Private equity set many records for itself in 2021 with gigantic inflows and huge market outperformance, but could that all be slowed in 2022 by an escalating Russia-Ukraine conflict and inflation? Bain & Co said that steeper capital costs driven from these two scenarios will undercut PE as an asset class in 2022. Inflation will hurt growing PE investments and the cheap flow of capital is being reduced by the conflict. There are huge risks that valuations will be much flatter from this point out. This means that the huge inflows and record-setting outperformance might not hold up in 2022.


Finsum: 2021 inflows were already higher than market expectations a natural correction could have been in place, but this could be more severe than just a standard correction.

Published in Alternatives
Thursday, 10 March 2022 22:47

Bain says Turmoil Could Halt Private Equity

Private equity set many records for itself in 2021 with gigantic inflows and huge market outperformance, but could that all be slowed in 2022 by an escalating Russia-Ukraine conflict and inflation? Bain & Co said that steeper capital costs driven from these two scenarios will undercut PE as an asset class in 2022. Inflation will hurt growing PE investments and the cheap flow of capital is being reduced by the conflict. There are huge risks that valuations will be much flatter from this point out. This means that the huge inflows and record-setting outperformance might not hold up in 2022.


Finsum: 2021 inflows were already higher than market expectations a natural correction could have been in place, but this could be more severe than just a standard correction.

Published in Alternatives
Thursday, 03 February 2022 19:11

A Tectonic Shift in Hedge Funds

The hedge fund universe is getting a facelift. It appears the old days of strategic macro or a single quant visionary are a distant memory. Most funds are pouring money into swathes of teams throwing new money at multistrategy. Moreover, it appears clients are increasingly okay with higher fees in exchange for access to a wider range of investments particularly those in more unconventional areas: currency trading, precious metals, and private equity. Funds like Citadel have seen their multi-strategy departments multiply, and it's one of the fastest and near only ways for hedge funds to grow. Multi-strategy has grown 50 percentage points faster than the rest of the industry since 2014Q1.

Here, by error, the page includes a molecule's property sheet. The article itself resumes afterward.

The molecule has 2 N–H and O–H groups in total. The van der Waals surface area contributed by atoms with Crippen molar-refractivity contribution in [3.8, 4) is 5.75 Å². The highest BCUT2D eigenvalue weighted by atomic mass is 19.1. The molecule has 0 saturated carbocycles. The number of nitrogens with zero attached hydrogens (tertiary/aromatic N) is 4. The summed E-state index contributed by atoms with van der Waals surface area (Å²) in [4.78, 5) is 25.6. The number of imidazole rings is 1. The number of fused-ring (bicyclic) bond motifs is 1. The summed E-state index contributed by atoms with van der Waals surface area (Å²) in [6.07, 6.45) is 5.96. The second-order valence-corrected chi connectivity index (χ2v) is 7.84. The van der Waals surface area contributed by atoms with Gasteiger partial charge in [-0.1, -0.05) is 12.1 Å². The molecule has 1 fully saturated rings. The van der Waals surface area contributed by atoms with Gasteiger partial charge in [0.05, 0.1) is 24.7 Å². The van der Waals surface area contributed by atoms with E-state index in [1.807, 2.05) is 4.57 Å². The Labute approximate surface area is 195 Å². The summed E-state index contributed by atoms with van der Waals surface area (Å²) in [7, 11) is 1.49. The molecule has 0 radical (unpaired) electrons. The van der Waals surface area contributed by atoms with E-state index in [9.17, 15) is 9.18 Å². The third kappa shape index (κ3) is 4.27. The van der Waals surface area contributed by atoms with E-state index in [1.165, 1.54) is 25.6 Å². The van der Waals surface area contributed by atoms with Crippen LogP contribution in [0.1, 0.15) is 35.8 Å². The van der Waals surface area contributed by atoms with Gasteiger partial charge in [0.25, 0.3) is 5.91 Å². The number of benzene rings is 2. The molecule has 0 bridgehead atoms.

FINSUM: Diversity is the name of the game and it appears investors are turning to hedge funds to channel funds into a wider net than ever before.

 

Published in Alternatives
Tuesday, 04 January 2022 10:04

Largest Hedge Fund Gets New Leadership

Bridgewater is the world’s largest hedge fund and their current CEO stepped down in a recent memo. Former CEO David McCormick is planning on running for a US Senate seat. Stepping into the leadership role will be Nir Bar Dea and Mark Bertolini in a shared leadership role. Bridgewater has had three different CEOs since Ray Dalio stepped down in his capacity as chief executive. Bridgewater gained a cult-like following for its radical transparency in the financial world where individuals rate and score their co-workers. Bar Dea is a relatively young executive in the hedge fund industry, but the pairing is seen as complementary in their shared CEO role. Bridgewater manages over $150 billion in pensions.


FINSUM: Hedge funds made a huge splash in 2021 by avoiding a lot of public turmoil and investing privately, we’ll see if that trend and those returns continue in 2022.

Published in Alternatives